University presidents to work on national strategy to increase post-secondary opportunities

University of Victoria President David Turpin is leading a national initiative that represents a first step toward universities and colleges working with governments and the private and non-profit sectors to develop a comprehensive, long-term national strategy to increase post-secondary educational opportunities for all Canadians, particularly those from low-income and Aboriginal backgrounds.

Turpin, together with representatives from the Canada Millennium Scholarship Foundation, convened a meeting in Toronto in mid-November of presidents and senior officials from 20 universities and colleges drawn from all regions of the country.

The gathering produced a signed document—presidents’ partnership on access and success in post-secondary education—that commits their institutions to immediate action to develop programs to prepare students from under-represented groups for post-secondary studies and better support them once they are enrolled, to measure the progress toward providing greater access, and to share lessons learned and success stories that can be applied to benefit Canadians across the country.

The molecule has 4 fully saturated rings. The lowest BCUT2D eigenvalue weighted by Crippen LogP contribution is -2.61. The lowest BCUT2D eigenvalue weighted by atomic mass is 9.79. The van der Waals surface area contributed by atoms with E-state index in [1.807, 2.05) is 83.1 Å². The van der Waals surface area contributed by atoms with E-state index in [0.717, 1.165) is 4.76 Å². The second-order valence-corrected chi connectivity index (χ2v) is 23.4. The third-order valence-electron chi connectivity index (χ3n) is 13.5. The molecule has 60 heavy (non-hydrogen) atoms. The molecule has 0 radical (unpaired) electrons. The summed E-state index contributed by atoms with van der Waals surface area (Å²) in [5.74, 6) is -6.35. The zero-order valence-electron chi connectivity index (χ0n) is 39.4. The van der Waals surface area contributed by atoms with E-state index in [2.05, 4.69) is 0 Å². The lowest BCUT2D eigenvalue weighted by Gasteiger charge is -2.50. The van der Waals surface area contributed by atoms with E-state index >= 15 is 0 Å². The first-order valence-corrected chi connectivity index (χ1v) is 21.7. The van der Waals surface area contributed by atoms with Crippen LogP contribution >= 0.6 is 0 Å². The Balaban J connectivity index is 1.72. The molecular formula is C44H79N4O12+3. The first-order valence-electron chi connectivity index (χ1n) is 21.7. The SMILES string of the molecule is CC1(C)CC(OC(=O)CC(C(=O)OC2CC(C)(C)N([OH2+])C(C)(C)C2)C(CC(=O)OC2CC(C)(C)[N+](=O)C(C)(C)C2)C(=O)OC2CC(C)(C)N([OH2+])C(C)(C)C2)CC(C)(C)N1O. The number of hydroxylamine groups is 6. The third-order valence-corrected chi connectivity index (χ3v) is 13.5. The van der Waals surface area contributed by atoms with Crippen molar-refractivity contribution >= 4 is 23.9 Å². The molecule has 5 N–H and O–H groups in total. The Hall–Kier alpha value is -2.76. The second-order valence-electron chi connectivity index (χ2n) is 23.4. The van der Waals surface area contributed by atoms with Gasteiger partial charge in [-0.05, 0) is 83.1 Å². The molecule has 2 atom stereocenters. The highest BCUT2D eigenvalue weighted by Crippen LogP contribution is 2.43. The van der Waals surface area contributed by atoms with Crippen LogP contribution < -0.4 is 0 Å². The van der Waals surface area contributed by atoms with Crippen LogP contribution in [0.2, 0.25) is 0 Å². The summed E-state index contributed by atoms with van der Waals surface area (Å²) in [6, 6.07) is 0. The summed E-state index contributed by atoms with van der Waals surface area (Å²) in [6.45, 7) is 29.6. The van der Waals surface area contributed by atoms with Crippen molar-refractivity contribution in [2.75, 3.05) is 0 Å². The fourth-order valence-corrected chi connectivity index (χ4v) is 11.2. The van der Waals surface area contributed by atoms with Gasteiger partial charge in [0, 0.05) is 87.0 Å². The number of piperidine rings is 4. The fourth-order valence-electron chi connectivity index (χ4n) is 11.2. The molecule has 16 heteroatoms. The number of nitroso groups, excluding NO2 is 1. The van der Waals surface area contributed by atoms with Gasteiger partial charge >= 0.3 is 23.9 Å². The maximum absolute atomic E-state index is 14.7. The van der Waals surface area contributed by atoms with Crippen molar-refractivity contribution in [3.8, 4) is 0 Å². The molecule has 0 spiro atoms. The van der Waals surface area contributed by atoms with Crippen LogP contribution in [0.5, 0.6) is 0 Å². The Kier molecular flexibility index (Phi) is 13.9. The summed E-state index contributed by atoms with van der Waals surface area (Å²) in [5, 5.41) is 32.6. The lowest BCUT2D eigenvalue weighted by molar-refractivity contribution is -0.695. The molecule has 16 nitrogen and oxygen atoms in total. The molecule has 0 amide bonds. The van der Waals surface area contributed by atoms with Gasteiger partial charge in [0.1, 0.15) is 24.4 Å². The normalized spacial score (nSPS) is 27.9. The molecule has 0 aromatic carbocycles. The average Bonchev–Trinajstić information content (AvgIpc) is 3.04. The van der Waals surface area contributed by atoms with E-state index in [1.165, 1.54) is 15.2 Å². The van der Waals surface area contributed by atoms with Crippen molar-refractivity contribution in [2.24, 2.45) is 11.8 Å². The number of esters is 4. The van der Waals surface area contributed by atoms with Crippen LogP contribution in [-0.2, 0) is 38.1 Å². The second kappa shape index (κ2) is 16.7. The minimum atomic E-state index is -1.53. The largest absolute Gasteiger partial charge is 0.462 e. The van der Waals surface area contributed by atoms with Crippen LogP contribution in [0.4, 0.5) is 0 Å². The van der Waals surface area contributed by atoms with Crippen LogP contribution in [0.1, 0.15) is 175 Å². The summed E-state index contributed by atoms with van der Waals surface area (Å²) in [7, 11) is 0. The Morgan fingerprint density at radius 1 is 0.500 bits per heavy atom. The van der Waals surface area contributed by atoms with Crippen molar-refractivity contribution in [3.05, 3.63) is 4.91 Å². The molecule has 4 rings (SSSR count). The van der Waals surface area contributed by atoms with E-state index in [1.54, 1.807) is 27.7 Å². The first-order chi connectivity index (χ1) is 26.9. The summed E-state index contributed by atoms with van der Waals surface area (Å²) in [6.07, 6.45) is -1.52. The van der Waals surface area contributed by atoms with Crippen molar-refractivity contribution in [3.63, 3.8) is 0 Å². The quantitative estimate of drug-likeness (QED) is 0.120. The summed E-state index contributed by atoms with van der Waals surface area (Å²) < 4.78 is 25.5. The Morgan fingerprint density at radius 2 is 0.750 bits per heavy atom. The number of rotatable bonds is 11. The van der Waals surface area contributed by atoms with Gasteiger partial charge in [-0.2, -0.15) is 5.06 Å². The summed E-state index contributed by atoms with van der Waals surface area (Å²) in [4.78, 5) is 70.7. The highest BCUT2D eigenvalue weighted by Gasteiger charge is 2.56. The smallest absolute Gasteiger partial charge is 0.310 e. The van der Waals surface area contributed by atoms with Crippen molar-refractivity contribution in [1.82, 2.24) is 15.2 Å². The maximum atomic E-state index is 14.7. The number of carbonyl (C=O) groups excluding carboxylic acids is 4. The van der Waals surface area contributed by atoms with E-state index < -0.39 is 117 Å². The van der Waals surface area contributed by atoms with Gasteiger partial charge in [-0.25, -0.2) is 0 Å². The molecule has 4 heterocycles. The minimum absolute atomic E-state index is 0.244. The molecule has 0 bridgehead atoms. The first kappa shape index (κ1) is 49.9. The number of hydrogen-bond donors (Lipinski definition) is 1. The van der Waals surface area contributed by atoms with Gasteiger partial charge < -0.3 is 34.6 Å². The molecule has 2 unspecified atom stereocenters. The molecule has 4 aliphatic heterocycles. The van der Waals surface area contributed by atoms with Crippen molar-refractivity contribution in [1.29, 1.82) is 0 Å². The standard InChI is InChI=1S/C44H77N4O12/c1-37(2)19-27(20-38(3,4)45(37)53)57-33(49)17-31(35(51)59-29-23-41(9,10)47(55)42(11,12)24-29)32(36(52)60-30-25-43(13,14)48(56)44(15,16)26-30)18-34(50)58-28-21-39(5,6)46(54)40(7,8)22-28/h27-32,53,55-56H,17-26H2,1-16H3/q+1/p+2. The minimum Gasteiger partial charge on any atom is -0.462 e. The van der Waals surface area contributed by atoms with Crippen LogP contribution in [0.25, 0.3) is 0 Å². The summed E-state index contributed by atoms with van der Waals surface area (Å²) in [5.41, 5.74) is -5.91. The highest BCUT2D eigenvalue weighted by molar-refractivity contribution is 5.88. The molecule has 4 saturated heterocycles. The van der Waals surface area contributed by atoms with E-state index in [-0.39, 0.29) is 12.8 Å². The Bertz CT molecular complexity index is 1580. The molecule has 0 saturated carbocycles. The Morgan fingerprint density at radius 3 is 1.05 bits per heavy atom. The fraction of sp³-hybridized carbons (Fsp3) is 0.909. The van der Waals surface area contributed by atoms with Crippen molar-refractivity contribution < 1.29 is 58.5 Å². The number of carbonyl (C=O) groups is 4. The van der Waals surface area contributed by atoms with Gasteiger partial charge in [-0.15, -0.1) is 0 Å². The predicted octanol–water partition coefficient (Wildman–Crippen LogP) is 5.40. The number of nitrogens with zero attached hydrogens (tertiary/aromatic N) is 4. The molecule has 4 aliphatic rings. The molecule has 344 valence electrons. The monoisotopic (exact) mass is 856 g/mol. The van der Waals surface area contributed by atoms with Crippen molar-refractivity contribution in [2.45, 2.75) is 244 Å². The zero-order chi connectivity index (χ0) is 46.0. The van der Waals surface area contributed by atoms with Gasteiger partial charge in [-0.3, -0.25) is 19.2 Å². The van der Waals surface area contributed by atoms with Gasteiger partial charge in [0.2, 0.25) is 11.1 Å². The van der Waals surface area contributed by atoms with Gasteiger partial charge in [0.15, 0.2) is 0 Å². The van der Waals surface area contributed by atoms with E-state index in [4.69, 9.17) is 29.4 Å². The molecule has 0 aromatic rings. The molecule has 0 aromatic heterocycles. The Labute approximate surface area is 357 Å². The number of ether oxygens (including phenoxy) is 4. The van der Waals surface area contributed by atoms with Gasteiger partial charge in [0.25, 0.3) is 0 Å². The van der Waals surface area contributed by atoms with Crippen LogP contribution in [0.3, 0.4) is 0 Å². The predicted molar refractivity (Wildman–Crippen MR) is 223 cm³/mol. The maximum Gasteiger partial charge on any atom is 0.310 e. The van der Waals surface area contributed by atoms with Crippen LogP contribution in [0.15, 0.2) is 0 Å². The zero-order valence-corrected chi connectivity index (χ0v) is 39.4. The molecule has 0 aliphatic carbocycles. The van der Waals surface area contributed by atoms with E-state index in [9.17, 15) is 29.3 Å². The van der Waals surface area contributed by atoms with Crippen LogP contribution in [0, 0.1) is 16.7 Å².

The meeting also initiated an unprecedented level of cooperation between educational institutions and non-profit organizations to close the participation gaps in post-secondary education. A simultaneous meeting of major non-profit organizations led by Frances Lankin, CEO of United Way Toronto, has pledged in the coming months to identify opportunities for future partnerships and synergies with universities and colleges to remove social, cultural and economic barriers and get more Canadians into university or college.

Next steps in the process will include widening the circle of universities and colleges who have signed on to the presidents’ partnership, and convening a joint national meeting of educational and non-profit leaders.
Post-secondary participation rates across the country have been falling for the past decade, with those from low-income and Aboriginal populations particularly underrepresented at universities and colleges.

Universities committed to the presidents’ partnership as of the Nov. 12 gathering in Toronto were: Carleton, McGill, McMaster, Mt Allison, Queen’s, Ryerson, UBC, Manitoba, Ottawa, Regina, Saskatchewan, Toronto, Waterloo, Western Ontario, Winnipeg, Wilfrid Laurier, and York. Confederation, Humber and Seneca joined from the college sector.

   
 
 
Back to Navigation